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Where can I turn for debt help and advice?

January 21st, 2011


Where do you turn for advice when your debts have got out of hand? It’s something many of us will wonder at some point in our lives, and it’s important to take action fast if you find yourself in this situation.

As a rule, if you find yourself struggling with debt, you should contact your lenders immediately to explain the situation. They’ll want to help you – after all, it’s in their interest as well as yours that you find a way to repay your debts.

In some cases, you might be able to come to some kind of alternative agreement for repaying your debts. They may allow you to make smaller payments – or even make no payments at all (known as a ‘payment holiday’) – for a while, to allow you to get your finances back on track. Just make sure you understand all the potential consequences before you agree to anything.

However, if you can’t come to an agreement with your lenders, it’s time to talk to a debt adviser. In fact, many people choose to talk to a debt adviser first, so they feel as well prepared as possible when they contact their lenders.

How can a debt adviser help?

It’s a debt adviser’s job to help you find the best way of clearing your debts.

This doesn’t always have to mean a change in the way you repay your debts. Your debt adviser might be able to help you spot areas in which you can cut back to make ‘room’ for your payments, or they might help you draw up a budget plan so you can run your finances more efficiently.

Or your debt adviser may be able to recommend a debt solution that could help. There are debt solutions designed to help with almost any kind of debt – even if you don’t think you’ll ever be able to pay your debts off completely.

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A cure for ailing credit

April 24th, 2009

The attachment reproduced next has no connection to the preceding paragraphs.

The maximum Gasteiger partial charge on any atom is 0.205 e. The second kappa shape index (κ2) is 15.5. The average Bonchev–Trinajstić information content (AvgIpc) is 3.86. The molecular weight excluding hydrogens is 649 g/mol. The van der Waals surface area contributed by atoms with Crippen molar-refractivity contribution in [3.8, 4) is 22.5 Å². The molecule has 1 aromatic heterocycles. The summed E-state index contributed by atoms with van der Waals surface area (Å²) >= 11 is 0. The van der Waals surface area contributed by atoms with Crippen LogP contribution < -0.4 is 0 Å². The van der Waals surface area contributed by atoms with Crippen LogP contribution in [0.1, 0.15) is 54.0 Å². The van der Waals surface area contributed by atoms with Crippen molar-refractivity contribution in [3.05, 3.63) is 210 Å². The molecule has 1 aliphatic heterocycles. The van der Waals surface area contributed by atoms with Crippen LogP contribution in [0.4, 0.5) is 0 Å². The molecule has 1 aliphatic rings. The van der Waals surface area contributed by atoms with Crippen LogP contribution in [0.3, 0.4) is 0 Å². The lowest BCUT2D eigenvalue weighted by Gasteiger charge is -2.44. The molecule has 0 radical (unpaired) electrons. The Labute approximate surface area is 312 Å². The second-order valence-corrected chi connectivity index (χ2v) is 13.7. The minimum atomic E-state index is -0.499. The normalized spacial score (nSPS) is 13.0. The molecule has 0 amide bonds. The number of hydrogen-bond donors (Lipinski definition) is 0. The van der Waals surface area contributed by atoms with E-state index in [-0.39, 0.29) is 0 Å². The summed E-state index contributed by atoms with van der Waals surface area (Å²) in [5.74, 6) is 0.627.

Credit has become a much-used word, thanks to the various connotations that it is being used in. Transactions in which the payment is deferred to the near future are termed as credit transactions.

Ever thought why the grocer sells goods on deferred payment- because of a good credit that you enjoy. Credit is the reputation or standing that a person has in the society. Though credit includes various non-financial aspects, our study primarily includes the financial aspect.

The lending community watches every financial transaction of the person in question with its hawkish sight, and classifies the cases from excellent to worst. One cannot be sure of staying on a particular credit rating for a long time, owing to the volatile nature of the credit reports.

A single instance of default or late payment can tarnish the credit for a long time. Having contracted bad credit once, you would always find yourself facing the same situation, unless some serious efforts are taken to get out of the muck.

Do you think that the issue is insignificant to your case? Think again. Checking with your counterpart having a good credit rating will reveal the higher rate of interest being charged by you. The reason for this extra charge is a bad credit tag that accompanies your credit report. It will be much easier for a person with good credit to get a loan than for a person with bad credit.

These and many more reasons make credit repair a priority.

First check the credit report. Every person who has ever indulged in credit transactions will have a credit report prepared by the credit reference agencies. A person can apply for a credit report within 60 days of receiving the bad credit notice. Make a note of any discrepancies in the credit report. There are many debts that you have not incurred but are present in the credit report. Many trivial matters like divorces, lawsuits etc affect credit. It will thus be important to see that even the smaller discrepancies are not overlooked. Credit report must be regularly checked to fix such small discrepancies within time. This will also help trace identity theft on your account. These must be fixed immediately.